Caption: At 8:00 sit the pickles, now pink; circling clockwise we see, at 11, a bowl of dark miso soup and its tenant tofu; a spinach salad in sesame dressing appears with the witching hour; sweet potato and squid tempura, the slippery squid having stubbornly shed its batter in the safflower oil, sizzle on their towels at 2; next comes green tea; and finally, a sunny scoop of short-grain brown rice, framed by a wavering red corona.

Each dish comes from this book:

Tsuji writes well in English. An anecdote he tells before his section on pickling reveals that he was once a journalist. Tsuji laces the text with anecdotes, and the divine details of his stories and aphorisms give us a crisper picture of Japanese food and culture. One of these asides drove me to the vinegar. “For the older generation,” writes Tsuji, “no meal, be it humble or a banquet, is complete without its final pickles.”

So I fished the cabbage out of the mason jar when the cooking was done. You can see the purple pickles, now pink, below. They are in a dish painted with wine barrels and grape pyramids and bolded words like “Chianti.” Here I let slip my familiar food experience, though I can handle a few slivers of cabbage and a scoop of rice, the rice thanks to a rice cooker, a measuring cup, and an on-switch.

Miso soup isn’t much harder. You simmer water with seaweed (kombu) and bonito flakes (shavings from a dried tuna), whisk in miso, and add tofu or mushrooms or veggies or anything. But I have heard of people skipping the broth, of people heating water in a tea kettle, of people pouring this water-flavored water into a pot and then stirring in the miso. Tsuji tells us that miso soup, rice, and pickles form the foundation of the Japanese meal. They are the bread and cheese, the pasta and wine, and the tempura and whatever else are just for kicks.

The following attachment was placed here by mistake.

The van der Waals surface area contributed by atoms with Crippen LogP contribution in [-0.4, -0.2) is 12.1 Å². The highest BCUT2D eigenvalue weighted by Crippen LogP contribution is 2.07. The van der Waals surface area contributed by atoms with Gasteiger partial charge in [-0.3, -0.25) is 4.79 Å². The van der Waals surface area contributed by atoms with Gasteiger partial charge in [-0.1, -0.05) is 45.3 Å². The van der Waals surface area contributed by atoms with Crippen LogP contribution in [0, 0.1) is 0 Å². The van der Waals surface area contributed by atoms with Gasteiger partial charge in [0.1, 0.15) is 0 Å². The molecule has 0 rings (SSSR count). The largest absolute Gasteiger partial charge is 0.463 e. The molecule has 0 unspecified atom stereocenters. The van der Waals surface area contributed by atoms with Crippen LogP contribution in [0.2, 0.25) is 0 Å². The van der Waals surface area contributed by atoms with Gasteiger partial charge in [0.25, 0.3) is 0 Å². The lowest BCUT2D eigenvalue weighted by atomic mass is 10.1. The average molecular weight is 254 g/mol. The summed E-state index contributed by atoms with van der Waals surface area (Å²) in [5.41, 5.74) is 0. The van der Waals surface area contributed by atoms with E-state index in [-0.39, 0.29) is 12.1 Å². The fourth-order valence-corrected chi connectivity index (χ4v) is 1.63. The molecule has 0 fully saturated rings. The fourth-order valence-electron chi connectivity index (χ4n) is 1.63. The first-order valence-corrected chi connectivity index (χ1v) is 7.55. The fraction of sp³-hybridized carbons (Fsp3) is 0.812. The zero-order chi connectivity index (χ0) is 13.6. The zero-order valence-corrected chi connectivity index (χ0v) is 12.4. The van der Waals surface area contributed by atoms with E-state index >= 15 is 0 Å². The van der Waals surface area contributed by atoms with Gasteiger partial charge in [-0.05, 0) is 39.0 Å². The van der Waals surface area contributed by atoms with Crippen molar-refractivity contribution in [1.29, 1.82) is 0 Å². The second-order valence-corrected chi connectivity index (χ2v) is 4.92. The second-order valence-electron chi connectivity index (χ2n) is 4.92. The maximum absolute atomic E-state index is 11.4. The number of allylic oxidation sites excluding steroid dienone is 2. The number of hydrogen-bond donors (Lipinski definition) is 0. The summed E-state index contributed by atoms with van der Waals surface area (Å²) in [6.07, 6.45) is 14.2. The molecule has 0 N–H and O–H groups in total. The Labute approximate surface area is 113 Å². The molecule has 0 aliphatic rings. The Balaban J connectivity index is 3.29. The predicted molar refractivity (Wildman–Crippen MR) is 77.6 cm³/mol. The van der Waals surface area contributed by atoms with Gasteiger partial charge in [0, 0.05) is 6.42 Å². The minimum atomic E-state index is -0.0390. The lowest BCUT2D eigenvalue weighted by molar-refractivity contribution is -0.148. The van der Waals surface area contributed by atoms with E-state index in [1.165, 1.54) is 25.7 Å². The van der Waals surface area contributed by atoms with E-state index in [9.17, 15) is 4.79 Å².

Fried Kidneys

This week I followed a recipe from my grandmother. It led me to an Italian butcher in Hoboken, Truglio’s, where the sound of cleavers splitting bone came from the main room, and where the back room’s floor was sprinkled with woodchips and sawdust. The owner had called me. My order had arrived. I paid $1.45 for some two pounds of meat, thanked him, and within 10 minutes had my stove set to medium.

The meat was kidney. If you are as off-put by offal as my girlfriend was, then you should think about what fills the skin around a sausage, the buns around a burger: the same stuff as kidney. We are used to eating one, unused to the other. While eating game in Alaska, writer John McPhee asks, “To a palate without bias… which would be more acceptable, a pink-icinged pop tart with raspberry filling (cold) or the fat gob behind a caribou’s eye?” The answer: probably the food closer to the earth. (Note: that does not mean you should cook these foods to woo your girlfriend or anyone else.)

I cooked the kidney in olive oil and onion, adding water when the meat started to sizzle, and throwing in a few bay leaves as the recipe ordered. The result was a food more gelatinous in texture than I am used to, though tasty. I don’t know if I’ll make the dish again. Even so, $1.45 and 20 minutes is a paltry price to pay for exploring the past, widening comfort zones, and finding a butcher who sells cuts of cow for osso buco.